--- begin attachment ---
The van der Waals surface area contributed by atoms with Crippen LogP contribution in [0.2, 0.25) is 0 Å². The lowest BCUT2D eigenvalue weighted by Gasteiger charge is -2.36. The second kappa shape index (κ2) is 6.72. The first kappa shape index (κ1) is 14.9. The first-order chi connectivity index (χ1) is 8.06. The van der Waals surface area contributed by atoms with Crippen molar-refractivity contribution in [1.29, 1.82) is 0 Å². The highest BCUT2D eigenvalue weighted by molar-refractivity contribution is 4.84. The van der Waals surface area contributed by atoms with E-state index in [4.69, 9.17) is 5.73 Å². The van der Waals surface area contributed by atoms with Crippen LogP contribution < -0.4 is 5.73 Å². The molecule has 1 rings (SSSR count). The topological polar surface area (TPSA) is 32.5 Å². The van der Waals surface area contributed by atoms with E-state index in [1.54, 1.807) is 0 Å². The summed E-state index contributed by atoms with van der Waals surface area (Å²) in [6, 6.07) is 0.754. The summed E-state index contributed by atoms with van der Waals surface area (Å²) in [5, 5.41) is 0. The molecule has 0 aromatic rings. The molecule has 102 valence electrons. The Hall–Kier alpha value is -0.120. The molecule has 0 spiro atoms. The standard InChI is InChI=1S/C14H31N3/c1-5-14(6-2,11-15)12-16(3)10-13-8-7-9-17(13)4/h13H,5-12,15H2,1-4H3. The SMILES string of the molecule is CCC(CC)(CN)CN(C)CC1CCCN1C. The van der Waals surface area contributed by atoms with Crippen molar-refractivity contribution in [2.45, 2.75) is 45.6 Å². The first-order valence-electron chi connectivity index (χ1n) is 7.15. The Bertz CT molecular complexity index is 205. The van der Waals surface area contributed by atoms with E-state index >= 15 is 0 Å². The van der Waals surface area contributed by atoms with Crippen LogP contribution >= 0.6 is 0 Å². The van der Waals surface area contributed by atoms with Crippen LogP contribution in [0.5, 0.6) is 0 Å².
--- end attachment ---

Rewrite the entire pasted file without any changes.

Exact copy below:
The van der Waals surface area contributed by atoms with Crippen LogP contribution in [0.2, 0.25) is 0 Å². The lowest BCUT2D eigenvalue weighted by Gasteiger charge is -2.36. The second kappa shape index (κ2) is 6.72. The first kappa shape index (κ1) is 14.9. The first-order chi connectivity index (χ1) is 8.06. The van der Waals surface area contributed by atoms with Crippen molar-refractivity contribution in [1.29, 1.82) is 0 Å². The highest BCUT2D eigenvalue weighted by molar-refractivity contribution is 4.84. The van der Waals surface area contributed by atoms with E-state index in [4.69, 9.17) is 5.73 Å². The van der Waals surface area contributed by atoms with Crippen LogP contribution < -0.4 is 5.73 Å². The molecule has 1 rings (SSSR count). The topological polar surface area (TPSA) is 32.5 Å². The van der Waals surface area contributed by atoms with E-state index in [1.54, 1.807) is 0 Å². The summed E-state index contributed by atoms with van der Waals surface area (Å²) in [6, 6.07) is 0.754. The summed E-state index contributed by atoms with van der Waals surface area (Å²) in [5, 5.41) is 0. The molecule has 0 aromatic rings. The molecule has 102 valence electrons. The Hall–Kier alpha value is -0.120. The molecule has 0 spiro atoms. The standard InChI is InChI=1S/C14H31N3/c1-5-14(6-2,11-15)12-16(3)10-13-8-7-9-17(13)4/h13H,5-12,15H2,1-4H3. The SMILES string of the molecule is CCC(CC)(CN)CN(C)CC1CCCN1C. The van der Waals surface area contributed by atoms with Crippen molar-refractivity contribution in [2.45, 2.75) is 45.6 Å². The first-order valence-electron chi connectivity index (χ1n) is 7.15. The Bertz CT molecular complexity index is 205. The van der Waals surface area contributed by atoms with E-state index >= 15 is 0 Å². The van der Waals surface area contributed by atoms with Crippen LogP contribution >= 0.6 is 0 Å². The van der Waals surface area contributed by atoms with Crippen LogP contribution in [0.5, 0.6) is 0 Å².